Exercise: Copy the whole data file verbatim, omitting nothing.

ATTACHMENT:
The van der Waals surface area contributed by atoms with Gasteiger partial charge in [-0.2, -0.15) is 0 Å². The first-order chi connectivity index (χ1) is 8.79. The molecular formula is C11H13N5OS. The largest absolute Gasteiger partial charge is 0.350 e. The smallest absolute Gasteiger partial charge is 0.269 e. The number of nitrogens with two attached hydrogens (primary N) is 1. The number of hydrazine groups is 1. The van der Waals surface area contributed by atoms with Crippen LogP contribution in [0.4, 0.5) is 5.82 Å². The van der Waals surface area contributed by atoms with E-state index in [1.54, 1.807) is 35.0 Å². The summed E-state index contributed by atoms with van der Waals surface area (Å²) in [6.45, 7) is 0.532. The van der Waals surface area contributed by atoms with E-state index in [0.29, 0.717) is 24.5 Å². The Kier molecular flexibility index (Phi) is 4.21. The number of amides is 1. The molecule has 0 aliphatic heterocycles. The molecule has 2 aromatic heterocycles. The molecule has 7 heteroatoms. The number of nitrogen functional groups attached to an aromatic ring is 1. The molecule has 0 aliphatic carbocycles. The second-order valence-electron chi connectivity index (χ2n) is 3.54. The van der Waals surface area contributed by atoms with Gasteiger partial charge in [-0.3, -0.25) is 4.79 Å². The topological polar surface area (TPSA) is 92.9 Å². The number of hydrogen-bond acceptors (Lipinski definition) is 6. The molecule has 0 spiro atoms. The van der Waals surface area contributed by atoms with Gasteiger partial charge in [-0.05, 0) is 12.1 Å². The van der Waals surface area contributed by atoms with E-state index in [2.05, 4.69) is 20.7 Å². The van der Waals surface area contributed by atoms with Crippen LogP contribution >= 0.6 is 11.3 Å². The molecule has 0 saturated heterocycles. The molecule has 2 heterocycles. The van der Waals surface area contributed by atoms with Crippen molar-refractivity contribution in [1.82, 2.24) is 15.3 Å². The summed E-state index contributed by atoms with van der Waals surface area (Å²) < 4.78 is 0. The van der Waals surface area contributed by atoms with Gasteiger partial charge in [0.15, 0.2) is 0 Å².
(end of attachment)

The van der Waals surface area contributed by atoms with Gasteiger partial charge in [-0.2, -0.15) is 0 Å². The first-order chi connectivity index (χ1) is 8.79. The molecular formula is C11H13N5OS. The largest absolute Gasteiger partial charge is 0.350 e. The smallest absolute Gasteiger partial charge is 0.269 e. The number of nitrogens with two attached hydrogens (primary N) is 1. The number of hydrazine groups is 1. The van der Waals surface area contributed by atoms with Crippen LogP contribution in [0.4, 0.5) is 5.82 Å². The van der Waals surface area contributed by atoms with E-state index in [1.54, 1.807) is 35.0 Å². The summed E-state index contributed by atoms with van der Waals surface area (Å²) in [6.45, 7) is 0.532. The van der Waals surface area contributed by atoms with E-state index in [0.29, 0.717) is 24.5 Å². The Kier molecular flexibility index (Phi) is 4.21. The number of amides is 1. The molecule has 0 aliphatic heterocycles. The molecule has 2 aromatic heterocycles. The molecule has 7 heteroatoms. The number of nitrogen functional groups attached to an aromatic ring is 1. The molecule has 0 aliphatic carbocycles. The second-order valence-electron chi connectivity index (χ2n) is 3.54. The van der Waals surface area contributed by atoms with Gasteiger partial charge in [-0.3, -0.25) is 4.79 Å². The topological polar surface area (TPSA) is 92.9 Å². The number of hydrogen-bond acceptors (Lipinski definition) is 6. The molecule has 0 spiro atoms. The van der Waals surface area contributed by atoms with Gasteiger partial charge in [-0.05, 0) is 12.1 Å². The van der Waals surface area contributed by atoms with E-state index in [2.05, 4.69) is 20.7 Å². The van der Waals surface area contributed by atoms with Crippen LogP contribution >= 0.6 is 11.3 Å². The molecule has 0 saturated heterocycles. The molecule has 2 heterocycles. The van der Waals surface area contributed by atoms with Crippen molar-refractivity contribution in [1.82, 2.24) is 15.3 Å². The summed E-state index contributed by atoms with van der Waals surface area (Å²) < 4.78 is 0. The van der Waals surface area contributed by atoms with Gasteiger partial charge in [0.15, 0.2) is 0 Å².